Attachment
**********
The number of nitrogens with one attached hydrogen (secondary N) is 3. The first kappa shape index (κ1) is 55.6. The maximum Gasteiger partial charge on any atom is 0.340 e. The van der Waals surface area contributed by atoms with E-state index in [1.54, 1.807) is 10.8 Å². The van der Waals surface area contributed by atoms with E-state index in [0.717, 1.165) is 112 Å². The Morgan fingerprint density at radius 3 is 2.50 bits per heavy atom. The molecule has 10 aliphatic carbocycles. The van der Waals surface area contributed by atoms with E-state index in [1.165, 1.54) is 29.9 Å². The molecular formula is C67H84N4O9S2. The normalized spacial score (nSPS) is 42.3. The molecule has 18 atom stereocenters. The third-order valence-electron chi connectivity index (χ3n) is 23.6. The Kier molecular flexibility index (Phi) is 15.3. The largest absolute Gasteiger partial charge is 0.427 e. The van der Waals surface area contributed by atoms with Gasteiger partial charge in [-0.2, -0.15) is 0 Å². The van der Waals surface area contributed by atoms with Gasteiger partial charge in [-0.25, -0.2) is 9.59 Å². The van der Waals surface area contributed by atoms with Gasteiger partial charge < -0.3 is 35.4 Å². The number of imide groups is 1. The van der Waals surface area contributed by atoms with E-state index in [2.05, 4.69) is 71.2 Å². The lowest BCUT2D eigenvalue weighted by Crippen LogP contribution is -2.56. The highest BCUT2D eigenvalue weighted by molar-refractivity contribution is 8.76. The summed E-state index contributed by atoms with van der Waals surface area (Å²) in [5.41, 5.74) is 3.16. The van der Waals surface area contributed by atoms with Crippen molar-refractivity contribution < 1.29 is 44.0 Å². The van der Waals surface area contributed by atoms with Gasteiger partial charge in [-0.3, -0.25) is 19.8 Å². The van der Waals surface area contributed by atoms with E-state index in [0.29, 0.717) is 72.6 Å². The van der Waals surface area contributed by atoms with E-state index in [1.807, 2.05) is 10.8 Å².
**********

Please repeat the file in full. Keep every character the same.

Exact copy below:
The number of nitrogens with one attached hydrogen (secondary N) is 3. The first kappa shape index (κ1) is 55.6. The maximum Gasteiger partial charge on any atom is 0.340 e. The van der Waals surface area contributed by atoms with E-state index in [1.54, 1.807) is 10.8 Å². The van der Waals surface area contributed by atoms with E-state index in [0.717, 1.165) is 112 Å². The Morgan fingerprint density at radius 3 is 2.50 bits per heavy atom. The molecule has 10 aliphatic carbocycles. The van der Waals surface area contributed by atoms with E-state index in [1.165, 1.54) is 29.9 Å². The molecular formula is C67H84N4O9S2. The normalized spacial score (nSPS) is 42.3. The molecule has 18 atom stereocenters. The third-order valence-electron chi connectivity index (χ3n) is 23.6. The Kier molecular flexibility index (Phi) is 15.3. The largest absolute Gasteiger partial charge is 0.427 e. The van der Waals surface area contributed by atoms with Gasteiger partial charge in [-0.2, -0.15) is 0 Å². The van der Waals surface area contributed by atoms with Gasteiger partial charge in [-0.25, -0.2) is 9.59 Å². The van der Waals surface area contributed by atoms with Gasteiger partial charge < -0.3 is 35.4 Å². The number of imide groups is 1. The van der Waals surface area contributed by atoms with E-state index in [2.05, 4.69) is 71.2 Å². The lowest BCUT2D eigenvalue weighted by Crippen LogP contribution is -2.56. The highest BCUT2D eigenvalue weighted by molar-refractivity contribution is 8.76. The summed E-state index contributed by atoms with van der Waals surface area (Å²) in [5.41, 5.74) is 3.16. The van der Waals surface area contributed by atoms with Crippen molar-refractivity contribution < 1.29 is 44.0 Å². The van der Waals surface area contributed by atoms with Gasteiger partial charge in [-0.3, -0.25) is 19.8 Å². The van der Waals surface area contributed by atoms with E-state index in [0.29, 0.717) is 72.6 Å². The van der Waals surface area contributed by atoms with E-state index in [1.807, 2.05) is 10.8 Å².